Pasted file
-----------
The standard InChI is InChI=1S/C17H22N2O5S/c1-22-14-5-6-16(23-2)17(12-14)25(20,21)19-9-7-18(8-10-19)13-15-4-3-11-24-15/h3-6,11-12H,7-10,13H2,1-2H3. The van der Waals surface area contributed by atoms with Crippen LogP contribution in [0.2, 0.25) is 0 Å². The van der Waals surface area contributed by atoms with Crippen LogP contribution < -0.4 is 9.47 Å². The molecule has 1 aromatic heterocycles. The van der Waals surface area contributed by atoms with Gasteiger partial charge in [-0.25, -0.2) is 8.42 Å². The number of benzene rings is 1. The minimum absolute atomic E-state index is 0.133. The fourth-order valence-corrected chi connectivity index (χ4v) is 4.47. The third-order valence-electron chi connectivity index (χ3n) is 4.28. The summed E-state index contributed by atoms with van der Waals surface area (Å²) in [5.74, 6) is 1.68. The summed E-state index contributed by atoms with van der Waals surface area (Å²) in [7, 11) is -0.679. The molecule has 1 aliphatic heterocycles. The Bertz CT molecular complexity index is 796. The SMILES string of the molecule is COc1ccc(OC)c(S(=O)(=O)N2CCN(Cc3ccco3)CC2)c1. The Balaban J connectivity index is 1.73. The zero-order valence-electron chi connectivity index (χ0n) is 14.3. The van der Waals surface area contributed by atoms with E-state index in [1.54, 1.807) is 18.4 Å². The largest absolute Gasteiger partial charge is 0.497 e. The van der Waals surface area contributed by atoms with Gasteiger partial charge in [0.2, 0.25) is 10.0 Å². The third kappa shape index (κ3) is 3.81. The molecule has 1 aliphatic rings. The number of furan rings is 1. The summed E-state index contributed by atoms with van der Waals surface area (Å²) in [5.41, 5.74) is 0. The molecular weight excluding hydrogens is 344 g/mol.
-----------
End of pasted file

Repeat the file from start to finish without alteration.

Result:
The standard InChI is InChI=1S/C17H22N2O5S/c1-22-14-5-6-16(23-2)17(12-14)25(20,21)19-9-7-18(8-10-19)13-15-4-3-11-24-15/h3-6,11-12H,7-10,13H2,1-2H3. The van der Waals surface area contributed by atoms with Crippen LogP contribution in [0.2, 0.25) is 0 Å². The van der Waals surface area contributed by atoms with Crippen LogP contribution < -0.4 is 9.47 Å². The molecule has 1 aromatic heterocycles. The van der Waals surface area contributed by atoms with Gasteiger partial charge in [-0.25, -0.2) is 8.42 Å². The number of benzene rings is 1. The minimum absolute atomic E-state index is 0.133. The fourth-order valence-corrected chi connectivity index (χ4v) is 4.47. The third-order valence-electron chi connectivity index (χ3n) is 4.28. The summed E-state index contributed by atoms with van der Waals surface area (Å²) in [5.74, 6) is 1.68. The summed E-state index contributed by atoms with van der Waals surface area (Å²) in [7, 11) is -0.679. The molecule has 1 aliphatic heterocycles. The Bertz CT molecular complexity index is 796. The SMILES string of the molecule is COc1ccc(OC)c(S(=O)(=O)N2CCN(Cc3ccco3)CC2)c1. The Balaban J connectivity index is 1.73. The zero-order valence-electron chi connectivity index (χ0n) is 14.3. The van der Waals surface area contributed by atoms with E-state index in [1.54, 1.807) is 18.4 Å². The largest absolute Gasteiger partial charge is 0.497 e. The van der Waals surface area contributed by atoms with Gasteiger partial charge in [0.2, 0.25) is 10.0 Å². The third kappa shape index (κ3) is 3.81. The molecule has 1 aliphatic rings. The number of furan rings is 1. The summed E-state index contributed by atoms with van der Waals surface area (Å²) in [5.41, 5.74) is 0. The molecular weight excluding hydrogens is 344 g/mol.